30 April 2009

Modern Lovers

Modernity has been in the language for years, if not centuries. My earliest recollection, and continuing, is hearing George Will use it with dripping sarcasm, as if a swear word. Conservatives, virtually by definition, abhor anything modern. But what, exactly is modernity? And what parts of it, assuming that it is separable, are worth having, desirable, or necessary? Let's take a walk.

To a Muslim, modernity is music. Not to be tolerated. To the Amish, electricity. To a Roman Catholic, mass in native language (assuming that Latin is no longer spoken anywhere conversationally). To a Boomer's parents, coed dorms.

So, what is modernity, negatively, to a horde of George Wills? Racial equality, enforced by law. Economic equality, permitted by law (unionization made easy). Gender equality, enforced by law. Gender preference, enforced by law. Marriage preference, permitted by law (miscegenation being the initial example). Universal health care.

But, what parts of modernity would a rational person want, at minimum? For concreteness, I'll define modernity to mean artifacts of culture and society which came into existence post World War II. That leaves out electric lighting, radio, TV (strictly speaking), air travel, and a host of other endeavors which a Boomer's grandparents didn't have at birth.

It is self-evident that the answer has to be medicine, broadly defined. I have no use for the iPhone; so far as I am concerned building them and the AT&T 3G network for them is a terrible waste of our capital. We don't need multiple, incompatible cell phone networks. Pick a standard technology, let all the manufacturers and providers implement it as best they can, and build it once. Use all that capital for other completely different purposes; rural health clinics come to mind. I like digital watches. I own a bunch, and get another about once a year. Complete waste of money, of course. One wrist. One time zone. One time. Manufacturers manage to design ever more intriguing, if only for a little while, models. I am a sucker for yet another variation on the theme of digital time. But they're modern and I really want them. Up to a point.

When push comes to shove, any adult is willing to relinquish some gadget for living longer. We all want to witness tomorrow's chapter of human history, regardless of how little we have to do with it. This is the essence of consciousness. The religious debate boils down to: if you buy our story, we guarantee you'll see all the remaining chapters of human history, just from someplace else. Now, go kill all those non-believers.

The evil in the George Wills of the world is that they are social Darwinists decrying modernity as permitting the survival of those not quite the fittest, but will go to great lengths to obfuscate their true intent. They wrap it up in words like freedom and self-expression, et cetera. Reality is that they want the many to die early to the benefit of the few. This is implicit in their campaign against unions, Medicare, Social Security; any aspect of the social safety net (so called).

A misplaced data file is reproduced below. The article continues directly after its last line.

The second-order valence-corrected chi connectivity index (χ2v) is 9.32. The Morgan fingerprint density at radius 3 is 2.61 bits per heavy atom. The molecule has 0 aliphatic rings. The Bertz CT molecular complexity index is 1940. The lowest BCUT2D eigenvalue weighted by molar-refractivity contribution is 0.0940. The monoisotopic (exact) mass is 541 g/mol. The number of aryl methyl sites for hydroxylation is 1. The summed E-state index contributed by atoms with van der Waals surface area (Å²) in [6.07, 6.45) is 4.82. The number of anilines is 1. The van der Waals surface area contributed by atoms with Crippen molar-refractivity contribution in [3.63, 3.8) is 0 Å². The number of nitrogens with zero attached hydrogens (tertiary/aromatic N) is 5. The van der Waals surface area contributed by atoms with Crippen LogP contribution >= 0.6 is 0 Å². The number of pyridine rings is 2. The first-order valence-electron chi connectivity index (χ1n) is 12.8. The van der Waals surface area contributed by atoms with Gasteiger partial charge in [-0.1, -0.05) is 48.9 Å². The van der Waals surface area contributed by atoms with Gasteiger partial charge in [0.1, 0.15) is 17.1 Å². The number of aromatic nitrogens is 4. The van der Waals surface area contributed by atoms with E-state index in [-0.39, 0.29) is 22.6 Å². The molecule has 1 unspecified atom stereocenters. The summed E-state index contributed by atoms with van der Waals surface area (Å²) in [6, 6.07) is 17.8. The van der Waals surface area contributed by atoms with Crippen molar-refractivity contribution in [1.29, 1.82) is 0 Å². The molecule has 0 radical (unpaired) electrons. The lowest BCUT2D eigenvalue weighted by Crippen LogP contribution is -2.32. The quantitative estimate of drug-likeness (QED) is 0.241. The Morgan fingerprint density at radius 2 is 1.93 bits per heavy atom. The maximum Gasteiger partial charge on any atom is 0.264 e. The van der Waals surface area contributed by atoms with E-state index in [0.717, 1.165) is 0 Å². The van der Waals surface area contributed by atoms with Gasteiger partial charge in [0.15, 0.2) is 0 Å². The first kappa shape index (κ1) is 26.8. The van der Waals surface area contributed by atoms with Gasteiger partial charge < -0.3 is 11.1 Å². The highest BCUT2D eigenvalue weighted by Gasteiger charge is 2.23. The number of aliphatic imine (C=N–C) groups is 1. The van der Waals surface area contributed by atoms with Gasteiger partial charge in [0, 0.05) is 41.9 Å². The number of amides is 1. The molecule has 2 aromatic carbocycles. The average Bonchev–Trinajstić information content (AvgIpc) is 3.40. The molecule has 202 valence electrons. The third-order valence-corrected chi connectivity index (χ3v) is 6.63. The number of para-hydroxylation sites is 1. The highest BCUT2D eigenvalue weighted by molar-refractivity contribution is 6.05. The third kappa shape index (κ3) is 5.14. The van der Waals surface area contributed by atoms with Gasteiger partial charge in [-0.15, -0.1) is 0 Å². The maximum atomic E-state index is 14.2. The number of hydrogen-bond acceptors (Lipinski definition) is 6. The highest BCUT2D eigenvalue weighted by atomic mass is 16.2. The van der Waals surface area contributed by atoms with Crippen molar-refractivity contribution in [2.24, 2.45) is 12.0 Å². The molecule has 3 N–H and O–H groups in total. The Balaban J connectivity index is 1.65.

The pathetic irony of Will and company is this. We are rapidly depleting the stuff in the ground, natural resources, which is required to make the gadgets we all want. As a colleague of mine (a math stat) put it: "the world is not linear". He made the observation long before it became popular as "the tipping point" and other similar aphorisms. If one assumes that a gradual change is part of a straight line, then the amount of change is tolerable and can be adapted to with sufficient time to avert permanent disaster. Non-linear phenomena, when misapprehended, don't forgive. They just fail. Oh, yeah the Irony. There are about 6,000,000,000 of us on the planet. From a resource point of view, if we neutron bombed Asia, Africa, South America, and the Pacific Islands (those low class folks) we'd get down to about 1,000,000,000. And we'd be no better off; we'd stave off disaster for a few years. Those 5,000,000,000 folks consumed resources in the neighborhood of 1% of the remaining 1,000,000,000 measured per capita. In other words, enforcing Darwinism doesn't buy us much. In order to stave off disaster for a generation or two longer, we'd have to neutron bomb half of Europe and half of the US (I vote for Florida as the first one).

In this country, the argument is that we are all living longer, but "we" can't support all those old people who refuse to die at the same age as old people died before Social Security happened. If you look at the data and cherry pick, well lie, you can say that between 1900 and 2000 life expectancy at birth went up by more than 25 years. That same data also tells you that between the start of Social Security and today, life expectancy at 65 went up by 4 years. That's it.

So, are you a modern lover? If swine flu visits your neighborhood, I'm going to guess yes.

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